Whereas the most basic purpose of language is to facilitate communication between people, its development is necessarily a social affair. That being said, the role of individuals in this process cannot be denied. Only individuals think, act, speak, and write; there can be no erection of social constructs without the sum of individual efforts. It is true that a collective endeavor is necessary in order for a particular word to come into use and be understood to have a particular set of meanings with regard to connotation, denotation, and exosemantics. But before this can happen, some individual must take the first step. Someone must have an idea that one cannot express in one’s extant vocabulary and thus feel the need to either borrow a word from another language or invent one out of thin air. Because ideas which cannot be put into words are very difficult to utilize, this creative process is necessary for the advancement of knowledge and technology.

Jargon 101

The next step toward a word gaining widespread acceptance and usage is use within a smaller group. At this stage, a word may be described as jargon. Merriam-Webster defines jargon as “the technical terminology or characteristic idiom of a special activity or group” or as “obscure and often pretentious language marked by circumlocutions and long words.” Those outside of the group in question often view the former as the latter, with varying degrees of accuracy. The majority of jargon consists of terminology within a specific industry created to allow for greater precision and efficiency among participants in that industry. As Étienne Bonnot de Condillac writes,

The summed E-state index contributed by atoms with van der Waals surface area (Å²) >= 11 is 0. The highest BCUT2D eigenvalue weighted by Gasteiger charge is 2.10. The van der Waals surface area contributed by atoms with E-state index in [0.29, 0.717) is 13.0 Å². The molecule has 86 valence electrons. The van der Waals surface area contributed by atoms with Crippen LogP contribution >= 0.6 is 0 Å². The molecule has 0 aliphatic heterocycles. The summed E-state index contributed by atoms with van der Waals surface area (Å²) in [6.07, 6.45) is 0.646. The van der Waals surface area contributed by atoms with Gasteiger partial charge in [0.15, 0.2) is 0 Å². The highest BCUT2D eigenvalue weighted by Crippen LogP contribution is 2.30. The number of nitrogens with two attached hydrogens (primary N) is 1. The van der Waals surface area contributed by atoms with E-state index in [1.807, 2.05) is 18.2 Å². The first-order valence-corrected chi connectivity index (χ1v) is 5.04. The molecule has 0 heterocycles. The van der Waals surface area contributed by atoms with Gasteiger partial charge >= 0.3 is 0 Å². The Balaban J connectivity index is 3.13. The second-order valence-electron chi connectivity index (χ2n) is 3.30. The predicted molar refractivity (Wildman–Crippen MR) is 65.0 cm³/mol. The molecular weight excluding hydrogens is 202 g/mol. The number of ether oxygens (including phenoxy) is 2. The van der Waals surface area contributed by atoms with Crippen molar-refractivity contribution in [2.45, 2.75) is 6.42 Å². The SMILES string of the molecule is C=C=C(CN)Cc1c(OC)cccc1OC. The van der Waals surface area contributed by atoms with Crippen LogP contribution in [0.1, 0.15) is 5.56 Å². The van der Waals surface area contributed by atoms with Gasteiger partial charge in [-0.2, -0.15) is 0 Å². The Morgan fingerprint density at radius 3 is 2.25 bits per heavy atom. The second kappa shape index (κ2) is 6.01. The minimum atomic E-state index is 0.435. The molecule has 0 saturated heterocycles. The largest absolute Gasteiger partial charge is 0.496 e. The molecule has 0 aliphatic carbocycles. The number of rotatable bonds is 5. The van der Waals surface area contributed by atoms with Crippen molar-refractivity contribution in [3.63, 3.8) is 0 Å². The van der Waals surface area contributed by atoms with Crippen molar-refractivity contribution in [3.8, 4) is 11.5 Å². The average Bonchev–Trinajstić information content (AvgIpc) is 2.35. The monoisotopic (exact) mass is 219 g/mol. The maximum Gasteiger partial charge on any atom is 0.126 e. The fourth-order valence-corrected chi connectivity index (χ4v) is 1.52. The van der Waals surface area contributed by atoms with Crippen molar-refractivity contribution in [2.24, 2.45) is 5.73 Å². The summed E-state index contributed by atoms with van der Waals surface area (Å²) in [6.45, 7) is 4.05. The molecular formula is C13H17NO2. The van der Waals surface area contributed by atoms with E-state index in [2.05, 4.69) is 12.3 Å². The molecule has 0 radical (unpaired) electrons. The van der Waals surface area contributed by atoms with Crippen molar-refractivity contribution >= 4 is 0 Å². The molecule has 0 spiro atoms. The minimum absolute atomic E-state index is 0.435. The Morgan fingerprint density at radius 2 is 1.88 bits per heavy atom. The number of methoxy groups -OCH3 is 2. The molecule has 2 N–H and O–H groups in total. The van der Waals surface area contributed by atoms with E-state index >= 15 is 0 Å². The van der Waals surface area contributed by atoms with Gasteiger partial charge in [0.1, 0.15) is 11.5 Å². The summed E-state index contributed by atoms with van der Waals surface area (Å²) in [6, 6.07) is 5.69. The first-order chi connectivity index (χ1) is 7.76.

“Each science requires a special language, because each science has ideas which are unique to it. It seems that we should begin by forming this language; but we begin by speaking and writing and the language remains to be created.”[1]

However, any social group can have jargon; the defining characteristic is special vocabulary and/or definitions, not use by any particular type of group or toward any particular purpose.

There exists a wide range of applications for jargon within various social dynamics. Jargon can be used as a means of excluding outsiders by speaking in terms that they do not understand, in which case it is also known as argot. The particular pronunciation of a word can also denote in-group versus out-group; this is called a shibboleth. Conversely, a lingua franca is especially used to communicate with outsiders; examples include the various creole languages and pidgins that have formed when people who speak mutually unintelligible languages wish to trade. The general trend over the long-term is for the secrecy of argots and shibboleths to be dissolved, for technical jargon in a specific field to become part of the wider lexicon of a language, and for linguae francae to develop into full languages, but in each case some of these will be lost in the mists of time.

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References:

  1. de Condillac, Étienne Bonnot (1776). Le Commerce et le gouvernement considérés relativement l’un à l’autre. p. 93.
  2. Schmitt, Carl (1996). The Concept of the Political: Expanded Edition. The University of Chicago Press. p. 61.